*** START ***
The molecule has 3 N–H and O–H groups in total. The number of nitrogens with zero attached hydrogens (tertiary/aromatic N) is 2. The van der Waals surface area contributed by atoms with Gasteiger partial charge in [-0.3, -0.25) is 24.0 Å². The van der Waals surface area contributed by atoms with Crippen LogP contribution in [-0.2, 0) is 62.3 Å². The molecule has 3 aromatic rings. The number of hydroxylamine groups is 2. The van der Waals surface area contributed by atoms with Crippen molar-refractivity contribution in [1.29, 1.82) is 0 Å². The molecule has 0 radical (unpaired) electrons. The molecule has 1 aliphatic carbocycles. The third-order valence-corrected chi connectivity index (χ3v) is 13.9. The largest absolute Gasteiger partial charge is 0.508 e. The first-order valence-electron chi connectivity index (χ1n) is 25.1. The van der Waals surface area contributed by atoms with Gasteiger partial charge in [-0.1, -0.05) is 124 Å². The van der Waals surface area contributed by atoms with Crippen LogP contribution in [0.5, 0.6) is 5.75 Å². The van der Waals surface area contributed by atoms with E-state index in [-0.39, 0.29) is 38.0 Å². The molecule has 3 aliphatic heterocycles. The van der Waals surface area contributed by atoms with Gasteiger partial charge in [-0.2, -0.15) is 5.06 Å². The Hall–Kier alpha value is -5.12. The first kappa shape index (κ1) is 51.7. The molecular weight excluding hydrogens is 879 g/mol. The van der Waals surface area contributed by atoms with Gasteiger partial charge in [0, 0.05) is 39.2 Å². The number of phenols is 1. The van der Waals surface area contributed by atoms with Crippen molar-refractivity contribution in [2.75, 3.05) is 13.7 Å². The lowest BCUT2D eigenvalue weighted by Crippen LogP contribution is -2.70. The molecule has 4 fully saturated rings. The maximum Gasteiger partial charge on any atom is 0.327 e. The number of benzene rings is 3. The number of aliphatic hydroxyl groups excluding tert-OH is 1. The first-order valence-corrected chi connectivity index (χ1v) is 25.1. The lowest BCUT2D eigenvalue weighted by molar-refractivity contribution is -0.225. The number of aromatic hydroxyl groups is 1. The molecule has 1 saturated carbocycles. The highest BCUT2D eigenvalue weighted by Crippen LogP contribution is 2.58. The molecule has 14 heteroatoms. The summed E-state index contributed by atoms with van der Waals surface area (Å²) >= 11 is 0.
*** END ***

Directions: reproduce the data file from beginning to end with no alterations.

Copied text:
The molecule has 3 N–H and O–H groups in total. The number of nitrogens with zero attached hydrogens (tertiary/aromatic N) is 2. The van der Waals surface area contributed by atoms with Gasteiger partial charge in [-0.3, -0.25) is 24.0 Å². The van der Waals surface area contributed by atoms with Crippen LogP contribution in [-0.2, 0) is 62.3 Å². The molecule has 3 aromatic rings. The number of hydroxylamine groups is 2. The van der Waals surface area contributed by atoms with Crippen molar-refractivity contribution in [1.29, 1.82) is 0 Å². The molecule has 0 radical (unpaired) electrons. The molecule has 1 aliphatic carbocycles. The third-order valence-corrected chi connectivity index (χ3v) is 13.9. The largest absolute Gasteiger partial charge is 0.508 e. The first-order valence-electron chi connectivity index (χ1n) is 25.1. The van der Waals surface area contributed by atoms with Gasteiger partial charge in [-0.1, -0.05) is 124 Å². The van der Waals surface area contributed by atoms with Crippen LogP contribution in [0.5, 0.6) is 5.75 Å². The van der Waals surface area contributed by atoms with E-state index in [-0.39, 0.29) is 38.0 Å². The molecule has 3 aliphatic heterocycles. The van der Waals surface area contributed by atoms with Gasteiger partial charge in [-0.2, -0.15) is 5.06 Å². The Hall–Kier alpha value is -5.12. The first kappa shape index (κ1) is 51.7. The molecular weight excluding hydrogens is 879 g/mol. The van der Waals surface area contributed by atoms with Gasteiger partial charge in [0, 0.05) is 39.2 Å². The number of phenols is 1. The van der Waals surface area contributed by atoms with Crippen molar-refractivity contribution in [2.75, 3.05) is 13.7 Å². The lowest BCUT2D eigenvalue weighted by Crippen LogP contribution is -2.70. The molecule has 4 fully saturated rings. The maximum Gasteiger partial charge on any atom is 0.327 e. The number of benzene rings is 3. The number of aliphatic hydroxyl groups excluding tert-OH is 1. The first-order valence-corrected chi connectivity index (χ1v) is 25.1. The lowest BCUT2D eigenvalue weighted by molar-refractivity contribution is -0.225. The number of aromatic hydroxyl groups is 1. The molecule has 1 saturated carbocycles. The highest BCUT2D eigenvalue weighted by Crippen LogP contribution is 2.58. The molecule has 14 heteroatoms. The summed E-state index contributed by atoms with van der Waals surface area (Å²) >= 11 is 0.